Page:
No? Sami Samir Hassoun was caught putting a backpack of what he thought was full of explosives into a trash can next to and outside a bar near Wrigley Field in Chicago. It was a set up, and it was the FBI that gave him the fake explosives. Here's the full story.
And there was the Cal's Liquor's bomb plot. And the guy with mental illness in Oakland, Matt Llaneza - that they talked into starting a "new Civil War." Prior to that, the FBI gave fake bombs to a Jordanian national to put outside a skyscraper in Dallas, Texas. Another guy got a dummy bomb to put outside a federal courthouse in Springfield, Illinois.
There were four dudes who were given fake bombs to take out two synagogues in NYC. And there were those homeless guys in Florida who got nabbed for talking about bombing the Willis Tower (Sears Tower for the purists) - even though it was the FBI that made them talk about it.
An awful lot of "sting" operations.... The New York Times even mentioned it in an old blog op-ed, in 2012.
But then there's Fast and Furious, the gunwalking scandal that the ATF completely botched and lost track of all the guns they were supposed to be tracking.... so not all of these operations go as planned. Funny, the Times didn't mention that at all.
So, where am I going with this? Well, what if it's not too far of a stretch to ask if the FBI or Homeland Security were working with the Moron Brothers, er, the Tsarnaevs, all along -- and kind of "oops" we kind of lost track of them?
I mean, is it too out of line to ask since it's come to light that Homeland Security had put a hold on Boston bombing suspect Tamerlan Tsarnaev's U.S. citizenship application because of 2011 FBI interrogation?
There's already a loud drumbeat of accusations from lawmakers saying that the FBI's handling of Tsarnaev case claiming the agency should have done more.
We found out that Russia had tipped FBI off to potential terrorist links, but he was found to be clear of 'terrorism activity'.
South Carolina Sen. Lindsey Graham said the agency 'dropped the ball' on several fronts. How many? He wasn't exactly clear.
The Department of Homeland Security was dragging its feet on processing Boston bombing suspect Tamerlan Tsarnaev's U.S. citizenship after a routine background check revealed he had been questioned by the FBI in 2011.
Tamerlan, 26, filed an application for citizenship six months ago but immigration officials had not yet made a decision on his case at the time of the Boston Marathon bombings. I hope that one is still stuck in the back of their in-box.
Authorities knew the alleged bomber had a domestic violence charge on his record but the fact he had been grilled by federal agents is reportedly what threw up red flags, halting the progress of his application.
On Sunday, House of Representatives Homeland Security Committee Chairman Michael McCaul wrote to the FBI and other officials asking why Tamerlan Tsarnaev did not raise suspicions after Russia asked the bureau to investigate him two years ago.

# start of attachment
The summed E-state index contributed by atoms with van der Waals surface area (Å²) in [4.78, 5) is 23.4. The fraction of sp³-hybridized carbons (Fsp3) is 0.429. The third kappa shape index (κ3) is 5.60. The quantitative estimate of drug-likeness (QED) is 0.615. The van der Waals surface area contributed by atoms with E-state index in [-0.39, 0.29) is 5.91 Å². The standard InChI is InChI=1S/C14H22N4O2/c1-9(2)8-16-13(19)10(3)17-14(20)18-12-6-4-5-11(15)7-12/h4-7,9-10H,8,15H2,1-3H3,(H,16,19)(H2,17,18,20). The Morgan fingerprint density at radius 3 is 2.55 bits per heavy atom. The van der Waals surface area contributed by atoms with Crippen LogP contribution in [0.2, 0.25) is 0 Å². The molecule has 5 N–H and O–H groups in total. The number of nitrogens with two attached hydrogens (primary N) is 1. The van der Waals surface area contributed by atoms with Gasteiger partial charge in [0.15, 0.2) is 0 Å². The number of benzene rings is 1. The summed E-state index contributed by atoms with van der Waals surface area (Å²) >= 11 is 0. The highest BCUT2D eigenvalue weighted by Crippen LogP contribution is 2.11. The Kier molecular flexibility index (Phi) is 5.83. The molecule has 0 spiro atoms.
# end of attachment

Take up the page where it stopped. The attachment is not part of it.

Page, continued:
'Because if he was on the radar and they let him go, he's on the Russians' radar, why wasn't a flag put on him, some sort of customs flag?,' McCaul, a Texas Republican, said on CNN's 'State of the Union.’
The 26-year-old 'appears to be the fifth person since September 11, 2001, to participate in terror attacks despite being under investigation by the FBI,' the pair said in a joint letter.
They named the others as Anwar al-Awlaki, a U.S.-born cleric and leader of al Qaeda's affiliate in Yemen who was killed in a U.S. drone strike; David Headley, an American who admitted scouting targets for a 2008 Islamic militant raid on Mumbai; Carlos Bledsoe, who killed an Army private outside a military recruiting office in Arkansas in 2009; and Nidal Hasan, who is accused of killing 13 people at Fort Hood, Texas, in 2009.
In addition, Umar Farouk Abdulmutallab, who tried to bring down a U.S. jetliner over Detroit on Christmas Day 2009, had been identified to the CIA as a potential terrorist, the letter said, adding the cases 'raise the most serious questions about the efficacy of federal counterterrorism efforts.'
The McCaul-King letter asked for all information the U.S. government had on Tamerlan Tsarnaev before April 15. It was also addressed to Director of National Intelligence James Clapper and Homeland Security Secretary Janet Napolitano.
My point? At the very least, Clapper and Napolitano needs to lose their jobs. No pension.
Second best would be that the FBI gets figured-out that they were trying to entrap these two young turks, who then did a disappearing act, and then acted on their own, outside of FBI supervision. Then when it all fell apart, and they actually did the thing they were getting coached on doing - the FBI went nuts, called in all the troops and every favor they had - and even went so far as to call for an illegal Marshal Law on the City of Boston. I'm sure they're hoping, very much, that any scrutiny of their policies or this operation don't go any further than a couple mean letters and the few mentions on Meet the Press while everyone is sleeping.
I hope that clearer heads will prevail, and sweep out the boneheads that carried and dropped this operation. Otherwise, we the people will have to announce that we need a better government and better oversight of those people we employ. And I'm talking all the way to where the buck stops.